The next day, I finally found the X-Men book I was looking for at a much bigger place near my office, and I was so elated that I also splurged on one of the Planetary and Invisibles books I’d been curious about. Great scores all around, which left with me hours of reading. I was pleased as punch, despite feeling a little bad about going on such a bender.

I know that some think it's really old-skool, but I’m a sucker for the whole superhero genre in comics. I know that comics are a great medium for telling all kinds of stories, but the superhero stuff still excites me in a very primal way. I’ve read them my whole life, making up characters and stories of my own and soaking in as much of the varied universes of superhero stories as I could. It's easy to look back now and see that I have a real soft spot for a lot of stuff from my youth that wasn't especially sophisticated, but it's also very exciting to see that a lot of comics have grown with me. A lot of them are still just slugfests, and I often get exasperated at how bloated some of the more popular mythologies have become. Luckily, there are books like The Authority and The Invisibles and Planetary that play with the myths that nurtured me: they challenge them, contradict them, turn them inside out, and even show affection for them. It's very po-mo now, very meta. And that’s good. There are a lot of people making comics who are up to the challenge of keeping the medium vital without losing the spark of wonder that sucked me in to begin with. Thank god for that.

Homo Schlock

A must for any proud queerI beg to differ. In fact, I’d say that a god-damned rainbow mirrorball is enough of a hypercaricature to be the sole indicator of someone so desperate to have an identity that he'd buy one lock, stock, and barrel from a catalogue of homosexual schlock. (It could be a she. I don't want to suggest that lesbians are immune to this sort of tragic kitsch.) Jesus, decades of fighting for public acceptance gets us this? Doesn't anyone see that this is as bad as a Catholic with a life-size velvet painting of the Pope?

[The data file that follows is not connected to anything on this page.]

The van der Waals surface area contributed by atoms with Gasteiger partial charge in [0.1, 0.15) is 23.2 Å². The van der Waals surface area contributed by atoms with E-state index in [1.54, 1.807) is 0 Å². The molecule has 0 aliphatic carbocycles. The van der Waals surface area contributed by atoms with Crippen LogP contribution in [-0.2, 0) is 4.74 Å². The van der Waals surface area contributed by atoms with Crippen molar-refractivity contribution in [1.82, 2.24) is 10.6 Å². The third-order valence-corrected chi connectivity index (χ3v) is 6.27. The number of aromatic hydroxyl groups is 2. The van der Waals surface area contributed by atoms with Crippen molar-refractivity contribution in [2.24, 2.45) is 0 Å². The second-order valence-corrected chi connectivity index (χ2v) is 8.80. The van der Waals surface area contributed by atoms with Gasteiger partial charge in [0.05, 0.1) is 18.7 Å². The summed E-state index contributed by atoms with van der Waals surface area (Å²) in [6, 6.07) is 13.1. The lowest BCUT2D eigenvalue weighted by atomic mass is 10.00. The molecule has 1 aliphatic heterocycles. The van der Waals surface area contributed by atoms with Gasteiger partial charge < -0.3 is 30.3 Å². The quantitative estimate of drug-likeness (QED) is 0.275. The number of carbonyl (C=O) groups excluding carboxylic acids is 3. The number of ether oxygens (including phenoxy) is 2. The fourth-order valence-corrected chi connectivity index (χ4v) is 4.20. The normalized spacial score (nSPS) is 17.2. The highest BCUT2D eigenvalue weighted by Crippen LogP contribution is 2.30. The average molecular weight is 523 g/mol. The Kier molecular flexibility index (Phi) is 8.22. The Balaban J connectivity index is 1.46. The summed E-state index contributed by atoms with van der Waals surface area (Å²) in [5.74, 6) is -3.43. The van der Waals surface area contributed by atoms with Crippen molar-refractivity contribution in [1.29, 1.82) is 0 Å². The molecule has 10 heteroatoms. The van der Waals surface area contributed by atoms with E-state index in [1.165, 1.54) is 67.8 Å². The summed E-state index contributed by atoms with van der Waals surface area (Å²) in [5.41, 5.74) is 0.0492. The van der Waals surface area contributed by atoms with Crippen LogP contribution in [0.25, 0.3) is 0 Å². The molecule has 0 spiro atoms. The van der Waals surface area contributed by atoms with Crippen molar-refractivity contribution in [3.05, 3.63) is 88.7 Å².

You wanna show your pride? You wanna be out of the closet? Hold a guy's hand in public. Tell the fella in the mailroom he's got a hot ass. Ask if your boyfriend can be covered under your health insurance. Just be yourself — I bet you're not as truly straight-acting as you think you are. And that’s not a problem at all.

New Mediciney Goodness

I switched medicines today, sort of. since I’ve been doing so well on the three drugs I’ve been taking (AZT, 3TC, Ziagen), no gross side effects and impressive changes in my bloddwork and whatnot, I’ve switched from taking them as two pills (Combivir, Ziagen) twice a day to only one pill (Trizivir) twice a day. It's big and blue and looks prettier in my little pillbox than the others, and leaves more room for me to carry around extra Claritin for my pesky allergies.

Have I ever complained about how much I hate taking medicines? Not because I find them unpleasant in and of themselves, but because I hate being reliant on little nudges to my body chemistry rather than just relying on clean living and eating pretty well. Being totally dependent on prescription medicines every day for the rest of my life, particularly knowing that if I miss doses too often they can stop beng effective altogether, makes me slightly batty.